County Courthouse and is now a
nightclub called "The Courthouse"
I’m sure I smelled burnt wood
Maybe it was because I was tired and stepping from an outdoor environment to an indoor one, but as soon as I entered the building, I felt this heaviness press down on me. It almost felt like an effort to lift my feet as I walked. When I wasn’t feeling weighed down, I felt almost light-headed. I don’t think it was my imagination, but I can’t be sure, of course. I just know that I was happy to leave the building and felt some of the heaviness lift as I stepped outside again. Considering the history of the spot we were in, it may not be a big surprise.
The Grand Opera House once stood in the same spot as the Scotia Plaza. Opened in 1874, it was considered to be Toronto’s premier concert hall during the late nineteenth century. The Grand Opera House experienced a number of fires, including one in 1879 that killed a stage-carpenter, his wife, and infant daughter. Shirley told us that the fire is believed to have started after a performance of the “Scottish Play” when embers in the three witches’ cauldron continued to smoulder. A witness saw a woman (presumably the stage-carpenter’s wife) in a window screaming for help. She informed the witness that her husband and daughter were also inside, and the witness tried to climb to the window to rescue the family. Unfortunately, flames shot out of the window and the witness was forced to give up. Shirley wonders if that strange red orb the cop saw on that one tour actually represented these flames and if the cop saw them because it’s a police officer’s job to help people.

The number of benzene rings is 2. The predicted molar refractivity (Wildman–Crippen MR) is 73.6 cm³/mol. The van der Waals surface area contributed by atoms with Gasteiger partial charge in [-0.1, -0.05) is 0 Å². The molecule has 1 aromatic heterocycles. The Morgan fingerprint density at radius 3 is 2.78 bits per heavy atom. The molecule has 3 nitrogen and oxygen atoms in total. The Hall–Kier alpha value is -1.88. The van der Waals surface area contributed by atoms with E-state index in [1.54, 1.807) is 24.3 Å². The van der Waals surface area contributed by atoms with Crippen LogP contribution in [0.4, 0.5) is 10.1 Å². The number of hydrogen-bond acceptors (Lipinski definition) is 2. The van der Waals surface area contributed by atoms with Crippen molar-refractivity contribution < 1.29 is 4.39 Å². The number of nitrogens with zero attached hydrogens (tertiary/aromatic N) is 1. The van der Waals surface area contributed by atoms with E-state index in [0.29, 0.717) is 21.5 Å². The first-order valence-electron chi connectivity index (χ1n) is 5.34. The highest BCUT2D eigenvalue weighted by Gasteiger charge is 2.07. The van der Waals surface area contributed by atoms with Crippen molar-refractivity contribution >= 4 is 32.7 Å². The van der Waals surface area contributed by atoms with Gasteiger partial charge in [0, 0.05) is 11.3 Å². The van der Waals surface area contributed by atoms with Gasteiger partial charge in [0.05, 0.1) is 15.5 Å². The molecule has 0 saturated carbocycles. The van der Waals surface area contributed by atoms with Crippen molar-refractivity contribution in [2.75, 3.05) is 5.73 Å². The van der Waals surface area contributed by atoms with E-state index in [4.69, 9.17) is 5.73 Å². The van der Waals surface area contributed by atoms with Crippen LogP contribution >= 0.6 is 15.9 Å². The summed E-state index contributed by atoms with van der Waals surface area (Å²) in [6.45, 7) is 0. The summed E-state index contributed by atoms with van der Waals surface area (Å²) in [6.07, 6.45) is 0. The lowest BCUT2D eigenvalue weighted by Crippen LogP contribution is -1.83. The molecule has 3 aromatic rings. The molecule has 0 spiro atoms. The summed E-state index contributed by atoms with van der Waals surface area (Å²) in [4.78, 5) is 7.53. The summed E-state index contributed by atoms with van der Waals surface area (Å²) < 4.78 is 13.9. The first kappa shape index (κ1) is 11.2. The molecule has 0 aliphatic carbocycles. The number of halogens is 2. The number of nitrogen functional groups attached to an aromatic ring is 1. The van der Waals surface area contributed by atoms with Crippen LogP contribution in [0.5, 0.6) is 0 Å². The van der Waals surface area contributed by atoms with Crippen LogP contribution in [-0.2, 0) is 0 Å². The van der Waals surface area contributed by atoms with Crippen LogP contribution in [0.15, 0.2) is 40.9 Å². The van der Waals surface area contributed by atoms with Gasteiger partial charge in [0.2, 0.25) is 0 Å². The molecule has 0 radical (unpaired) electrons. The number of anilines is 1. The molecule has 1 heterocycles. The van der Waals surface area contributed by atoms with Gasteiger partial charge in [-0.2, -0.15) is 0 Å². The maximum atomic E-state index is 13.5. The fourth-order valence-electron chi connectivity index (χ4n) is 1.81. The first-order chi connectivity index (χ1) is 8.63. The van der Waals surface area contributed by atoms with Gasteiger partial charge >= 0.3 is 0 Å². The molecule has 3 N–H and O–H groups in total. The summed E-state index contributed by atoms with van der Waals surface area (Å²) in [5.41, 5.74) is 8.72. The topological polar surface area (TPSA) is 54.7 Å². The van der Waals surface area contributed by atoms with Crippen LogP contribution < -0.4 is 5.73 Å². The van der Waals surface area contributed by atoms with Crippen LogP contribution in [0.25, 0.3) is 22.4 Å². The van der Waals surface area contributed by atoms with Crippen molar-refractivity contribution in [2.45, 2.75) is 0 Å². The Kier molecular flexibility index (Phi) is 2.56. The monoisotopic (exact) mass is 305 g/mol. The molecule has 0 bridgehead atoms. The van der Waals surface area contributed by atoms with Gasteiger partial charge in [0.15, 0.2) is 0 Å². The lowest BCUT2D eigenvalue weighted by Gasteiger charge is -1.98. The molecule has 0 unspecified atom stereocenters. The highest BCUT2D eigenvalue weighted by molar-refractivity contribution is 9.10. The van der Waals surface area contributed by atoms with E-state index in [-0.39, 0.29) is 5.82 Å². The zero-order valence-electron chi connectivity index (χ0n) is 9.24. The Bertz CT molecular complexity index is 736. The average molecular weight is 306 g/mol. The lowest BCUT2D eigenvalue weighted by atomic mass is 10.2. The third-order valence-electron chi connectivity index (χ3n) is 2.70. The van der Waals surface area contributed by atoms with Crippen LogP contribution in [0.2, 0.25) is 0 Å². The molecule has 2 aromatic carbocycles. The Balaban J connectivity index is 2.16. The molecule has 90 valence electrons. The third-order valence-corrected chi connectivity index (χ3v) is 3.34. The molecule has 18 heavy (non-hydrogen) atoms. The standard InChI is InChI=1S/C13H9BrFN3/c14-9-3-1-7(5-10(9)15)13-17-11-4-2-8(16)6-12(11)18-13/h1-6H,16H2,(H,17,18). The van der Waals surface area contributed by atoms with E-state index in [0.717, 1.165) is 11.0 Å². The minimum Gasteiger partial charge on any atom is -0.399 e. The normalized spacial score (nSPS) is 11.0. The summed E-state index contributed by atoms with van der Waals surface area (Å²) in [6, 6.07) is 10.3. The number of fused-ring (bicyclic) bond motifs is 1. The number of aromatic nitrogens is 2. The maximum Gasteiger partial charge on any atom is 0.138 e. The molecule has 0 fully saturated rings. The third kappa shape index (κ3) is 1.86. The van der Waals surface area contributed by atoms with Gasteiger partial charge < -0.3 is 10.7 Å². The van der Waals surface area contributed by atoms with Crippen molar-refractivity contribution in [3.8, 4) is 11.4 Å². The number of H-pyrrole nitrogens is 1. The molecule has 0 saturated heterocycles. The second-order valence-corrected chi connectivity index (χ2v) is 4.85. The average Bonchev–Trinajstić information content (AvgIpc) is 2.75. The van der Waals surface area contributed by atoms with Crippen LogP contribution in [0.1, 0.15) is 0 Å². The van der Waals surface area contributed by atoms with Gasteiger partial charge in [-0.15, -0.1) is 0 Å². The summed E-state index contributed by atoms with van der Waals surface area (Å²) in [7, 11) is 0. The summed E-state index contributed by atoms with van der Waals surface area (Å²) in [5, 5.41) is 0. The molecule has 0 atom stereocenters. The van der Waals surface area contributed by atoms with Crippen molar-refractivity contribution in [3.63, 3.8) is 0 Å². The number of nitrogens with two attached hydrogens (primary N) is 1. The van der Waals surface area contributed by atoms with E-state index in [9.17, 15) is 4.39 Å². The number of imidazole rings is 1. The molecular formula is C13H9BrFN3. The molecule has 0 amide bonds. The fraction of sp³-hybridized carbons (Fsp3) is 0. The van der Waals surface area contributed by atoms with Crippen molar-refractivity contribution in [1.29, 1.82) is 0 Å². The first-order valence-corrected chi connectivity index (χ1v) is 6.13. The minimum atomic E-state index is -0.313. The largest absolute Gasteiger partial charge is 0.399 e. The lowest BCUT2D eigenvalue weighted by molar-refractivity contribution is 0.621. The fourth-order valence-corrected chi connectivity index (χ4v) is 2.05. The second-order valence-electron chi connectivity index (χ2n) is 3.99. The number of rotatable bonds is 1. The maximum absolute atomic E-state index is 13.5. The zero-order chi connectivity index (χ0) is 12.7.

Another sinister event connected to the Grand Opera House is the disappearance of Ambrose Small. Small was a theatre magnate who owned several theatres, including the Grand Opera House. Small had a reputation as a gambler and a man who booked less reputable but more titillating shows in his theatres. He even kept a secret sex room in the Grand Opera House. Perhaps, then, it’s not surprising that Small would become the victim of foul play.